Life with lupus: “Your body destroys you from the inside out”’

Wednesday April 27 2016

By ABIGAIL ARUNGA
More by this Author

I first met Juliet at a Storymoja function where she was, as she was wont to be, making a lot of noise and generally being a life-loving ball of energy.

I didn’t know she had lupus, and at the time, neither did she.

Last year, though, it got really bad and now she has been out of commission for eight months. Her savings have been depleted, as have her family’s – many of whom don’t even know what exactly is wrong with dear Juliet, because so few people talk about lupus.

Most people don’t know anyone who has it, unless you count the rare individuals who make it a public campaign, using their star power for the good of knowledge

Perhaps this is because there are considerably fewer people living with lupus than there are with other autoimmune or terminal illnesses, such as HIV, or cancer.

About 200,000 people in Kenya have lupus, according Dr Etau Ekwuom, the rheumatologist who spoke to us at #SheBlossoms last Saturday.

We were at the Family Fun Day organised by friends and well-wishers of the movement, who know Juliet, at Pawa254. There were quite a few people present at the fun day, but not enough for such a daunting cause.

'SELF-MEDICATING'

Just to be clear, lupus is an autoimmune disease that attacks your healthy cells. Basically, your body’s defence against disease thinks you are the disease and starts tearing away at everything – your bad cells, your good organs, everything.

Your body destroys you from the inside out, which is why so many lupus warriors, much like HIV-positive people, are susceptible to many other infections, and live lives often consumed with unbearable pain.

This also results in a loss of livelihood of course – no one can work in intense pain – and the uncertainty of when lupus strikes translates to a lack of consistency at work.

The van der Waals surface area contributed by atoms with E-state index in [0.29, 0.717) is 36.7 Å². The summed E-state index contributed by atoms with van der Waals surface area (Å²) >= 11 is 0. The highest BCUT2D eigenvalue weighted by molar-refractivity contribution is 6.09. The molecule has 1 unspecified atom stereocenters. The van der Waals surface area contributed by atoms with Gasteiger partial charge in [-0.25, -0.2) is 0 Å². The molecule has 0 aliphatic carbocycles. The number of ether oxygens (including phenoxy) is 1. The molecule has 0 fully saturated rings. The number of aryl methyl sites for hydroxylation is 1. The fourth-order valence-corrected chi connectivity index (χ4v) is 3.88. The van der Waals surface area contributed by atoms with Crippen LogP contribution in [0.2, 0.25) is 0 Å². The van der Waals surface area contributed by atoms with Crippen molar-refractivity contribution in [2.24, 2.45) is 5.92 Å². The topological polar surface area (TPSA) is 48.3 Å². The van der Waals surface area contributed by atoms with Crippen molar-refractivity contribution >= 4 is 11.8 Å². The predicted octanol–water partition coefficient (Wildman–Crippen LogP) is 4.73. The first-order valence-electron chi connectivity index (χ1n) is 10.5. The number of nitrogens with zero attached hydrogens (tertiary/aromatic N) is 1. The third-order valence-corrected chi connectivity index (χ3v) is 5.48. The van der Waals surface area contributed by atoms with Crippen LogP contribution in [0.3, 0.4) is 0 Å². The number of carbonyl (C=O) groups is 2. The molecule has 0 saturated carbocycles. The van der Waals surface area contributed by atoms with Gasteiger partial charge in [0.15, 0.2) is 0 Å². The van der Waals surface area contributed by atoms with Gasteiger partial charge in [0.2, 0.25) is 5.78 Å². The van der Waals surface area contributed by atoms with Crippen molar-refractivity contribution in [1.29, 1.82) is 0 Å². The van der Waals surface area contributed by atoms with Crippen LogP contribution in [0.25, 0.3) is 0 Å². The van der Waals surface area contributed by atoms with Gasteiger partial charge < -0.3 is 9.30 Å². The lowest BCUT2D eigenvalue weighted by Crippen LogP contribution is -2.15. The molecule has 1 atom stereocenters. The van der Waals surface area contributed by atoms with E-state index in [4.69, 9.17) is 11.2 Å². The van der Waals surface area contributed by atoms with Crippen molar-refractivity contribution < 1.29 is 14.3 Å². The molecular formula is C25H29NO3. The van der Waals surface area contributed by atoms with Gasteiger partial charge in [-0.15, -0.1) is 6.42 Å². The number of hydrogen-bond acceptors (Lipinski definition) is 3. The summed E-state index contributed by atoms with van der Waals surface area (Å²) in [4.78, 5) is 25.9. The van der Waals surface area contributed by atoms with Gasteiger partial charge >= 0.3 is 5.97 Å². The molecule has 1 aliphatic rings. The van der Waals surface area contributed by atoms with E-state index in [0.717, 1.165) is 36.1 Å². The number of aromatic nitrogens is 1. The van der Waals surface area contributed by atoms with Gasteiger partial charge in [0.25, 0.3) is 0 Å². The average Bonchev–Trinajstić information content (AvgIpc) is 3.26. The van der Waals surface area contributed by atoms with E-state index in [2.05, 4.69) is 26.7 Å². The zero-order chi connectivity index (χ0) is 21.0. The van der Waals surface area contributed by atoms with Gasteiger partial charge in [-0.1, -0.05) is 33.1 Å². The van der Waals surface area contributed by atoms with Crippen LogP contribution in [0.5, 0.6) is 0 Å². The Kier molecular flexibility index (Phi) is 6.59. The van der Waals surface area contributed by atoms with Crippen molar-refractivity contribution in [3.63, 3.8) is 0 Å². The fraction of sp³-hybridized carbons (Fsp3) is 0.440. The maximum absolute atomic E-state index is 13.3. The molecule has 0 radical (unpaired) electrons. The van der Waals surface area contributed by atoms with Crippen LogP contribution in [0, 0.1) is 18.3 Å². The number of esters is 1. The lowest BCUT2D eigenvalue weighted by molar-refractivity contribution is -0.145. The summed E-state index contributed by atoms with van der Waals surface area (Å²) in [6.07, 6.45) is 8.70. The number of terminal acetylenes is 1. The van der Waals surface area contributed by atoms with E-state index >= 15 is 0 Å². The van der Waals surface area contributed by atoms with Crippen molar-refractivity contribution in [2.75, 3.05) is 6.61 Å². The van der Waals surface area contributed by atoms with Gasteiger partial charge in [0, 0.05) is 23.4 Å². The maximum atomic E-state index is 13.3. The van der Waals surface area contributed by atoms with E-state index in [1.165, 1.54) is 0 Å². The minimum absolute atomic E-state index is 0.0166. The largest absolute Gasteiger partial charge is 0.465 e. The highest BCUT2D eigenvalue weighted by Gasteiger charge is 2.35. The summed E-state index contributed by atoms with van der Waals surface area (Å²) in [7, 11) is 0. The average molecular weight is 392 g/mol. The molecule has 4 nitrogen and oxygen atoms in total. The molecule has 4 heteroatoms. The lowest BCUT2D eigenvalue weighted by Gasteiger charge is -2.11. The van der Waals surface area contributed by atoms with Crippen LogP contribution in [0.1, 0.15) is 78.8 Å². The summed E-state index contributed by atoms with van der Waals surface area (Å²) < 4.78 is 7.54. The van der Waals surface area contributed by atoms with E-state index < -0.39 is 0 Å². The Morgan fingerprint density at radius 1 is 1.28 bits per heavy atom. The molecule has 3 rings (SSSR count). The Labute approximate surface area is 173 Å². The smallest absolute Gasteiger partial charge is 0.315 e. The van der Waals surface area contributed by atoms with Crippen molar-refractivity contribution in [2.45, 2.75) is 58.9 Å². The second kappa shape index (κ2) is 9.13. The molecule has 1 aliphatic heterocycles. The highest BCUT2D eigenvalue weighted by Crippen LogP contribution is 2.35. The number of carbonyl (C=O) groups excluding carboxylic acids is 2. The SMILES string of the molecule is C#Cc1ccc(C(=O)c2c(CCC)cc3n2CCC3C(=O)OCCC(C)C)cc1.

Juliet told us about the day she realised that things had come to a head. She was at another Storymoja function where she got incredibly mad at someone, then burst into tears, then felt too faint to continue arguing. Her lupus affects her pituitary gland which puts her hormones out of whack.

Though testing for lupus is not particularly comprehensive, and the disease can be misdiagnosed because it has symptoms that most people brush off such as muscle aches that can be cured with Panadol, there is a checklist of about 18 signs and symptoms that a trained doctor should be able to look for and immediately identify.

Juliet herself was often self-medicating – which is dangerous for most ailments, as any doctor will tell you – and so the painkillers helped her ignore the pain until she could ignore it no more.

The problem is, there are only eight qualified rheumatologists in Kenya. You can imagine how much it costs to manage lupus as it cannot be cured or even just to figure out that you have it.

DEARTH OF DOCTORS

Many at the fun day had no idea what lupus is – much less fibromyalgia, a chronic disorder characterised by intense muscle pain, which another panellist, Julie Muriuki, suffers through. Fibromyalgia, like lupus, does not have a cure.

In fact, because fibromyalgia makes sufferers incredibly sensitive to any form of pain, Julie had to go to South Africa to even be able to go through the beautiful process of bearing a child.

All hope is not lost. Julie and Juliet are pushing through this pain – Julie has two wonderful children, and Juliet has managed to find a home for her talents that will not require her to move too much and understand when she is too exhausted to work.

Kenyans have started talking about it. The Lupus Foundation of Kenya, led by Wewo Kitawa and More Arwings Kodhek, seeks to offer emotional support and understanding for those infected and affected by lupus.

It isn’t a disease that many understand or can easily find support for, and so the foundation is at the forefront of educating the masses and holding the hands of lupus warriors by running medical camps as well as helping lupus patients get to doctors who can see them at subsidised rates.

The fun day opened the eyes of those present, including myself, and started an important conversation.

More doctors are training abroad as rheumatologists and coming back to fight this, so that patients are able to get treatment. On top of that, more doctors here are able to identify what is going on inside faster.

May is Lupus Awareness Month. What will you be talking about?